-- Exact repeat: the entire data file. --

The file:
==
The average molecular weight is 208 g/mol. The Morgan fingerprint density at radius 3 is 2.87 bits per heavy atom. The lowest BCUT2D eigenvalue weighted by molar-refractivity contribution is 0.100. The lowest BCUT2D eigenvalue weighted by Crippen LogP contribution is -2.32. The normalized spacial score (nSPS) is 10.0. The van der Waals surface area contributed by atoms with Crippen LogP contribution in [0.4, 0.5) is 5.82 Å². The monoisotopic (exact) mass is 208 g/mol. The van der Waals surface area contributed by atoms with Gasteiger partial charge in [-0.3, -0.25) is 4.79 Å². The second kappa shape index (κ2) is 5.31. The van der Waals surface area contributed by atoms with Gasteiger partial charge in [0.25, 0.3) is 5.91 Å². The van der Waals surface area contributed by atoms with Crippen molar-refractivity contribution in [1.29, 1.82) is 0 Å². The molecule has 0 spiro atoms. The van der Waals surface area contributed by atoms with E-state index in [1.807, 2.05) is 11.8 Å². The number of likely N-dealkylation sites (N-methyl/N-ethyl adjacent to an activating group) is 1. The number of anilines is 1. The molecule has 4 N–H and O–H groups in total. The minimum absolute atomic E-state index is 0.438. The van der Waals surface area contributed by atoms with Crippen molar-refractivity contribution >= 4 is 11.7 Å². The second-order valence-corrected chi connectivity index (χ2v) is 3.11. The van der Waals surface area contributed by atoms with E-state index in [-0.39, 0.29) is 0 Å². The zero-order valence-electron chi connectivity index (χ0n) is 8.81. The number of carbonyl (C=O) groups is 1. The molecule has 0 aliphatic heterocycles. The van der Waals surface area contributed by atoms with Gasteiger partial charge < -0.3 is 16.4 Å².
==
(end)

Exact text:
The average molecular weight is 208 g/mol. The Morgan fingerprint density at radius 3 is 2.87 bits per heavy atom. The lowest BCUT2D eigenvalue weighted by molar-refractivity contribution is 0.100. The lowest BCUT2D eigenvalue weighted by Crippen LogP contribution is -2.32. The normalized spacial score (nSPS) is 10.0. The van der Waals surface area contributed by atoms with Crippen LogP contribution in [0.4, 0.5) is 5.82 Å². The monoisotopic (exact) mass is 208 g/mol. The van der Waals surface area contributed by atoms with Gasteiger partial charge in [-0.3, -0.25) is 4.79 Å². The second kappa shape index (κ2) is 5.31. The van der Waals surface area contributed by atoms with Gasteiger partial charge in [0.25, 0.3) is 5.91 Å². The van der Waals surface area contributed by atoms with Crippen molar-refractivity contribution in [1.29, 1.82) is 0 Å². The molecule has 0 spiro atoms. The van der Waals surface area contributed by atoms with E-state index in [1.807, 2.05) is 11.8 Å². The number of likely N-dealkylation sites (N-methyl/N-ethyl adjacent to an activating group) is 1. The number of anilines is 1. The molecule has 4 N–H and O–H groups in total. The minimum absolute atomic E-state index is 0.438. The van der Waals surface area contributed by atoms with Crippen molar-refractivity contribution >= 4 is 11.7 Å². The second-order valence-corrected chi connectivity index (χ2v) is 3.11. The van der Waals surface area contributed by atoms with E-state index in [-0.39, 0.29) is 0 Å². The zero-order valence-electron chi connectivity index (χ0n) is 8.81. The number of carbonyl (C=O) groups is 1. The molecule has 0 aliphatic heterocycles. The van der Waals surface area contributed by atoms with Gasteiger partial charge < -0.3 is 16.4 Å².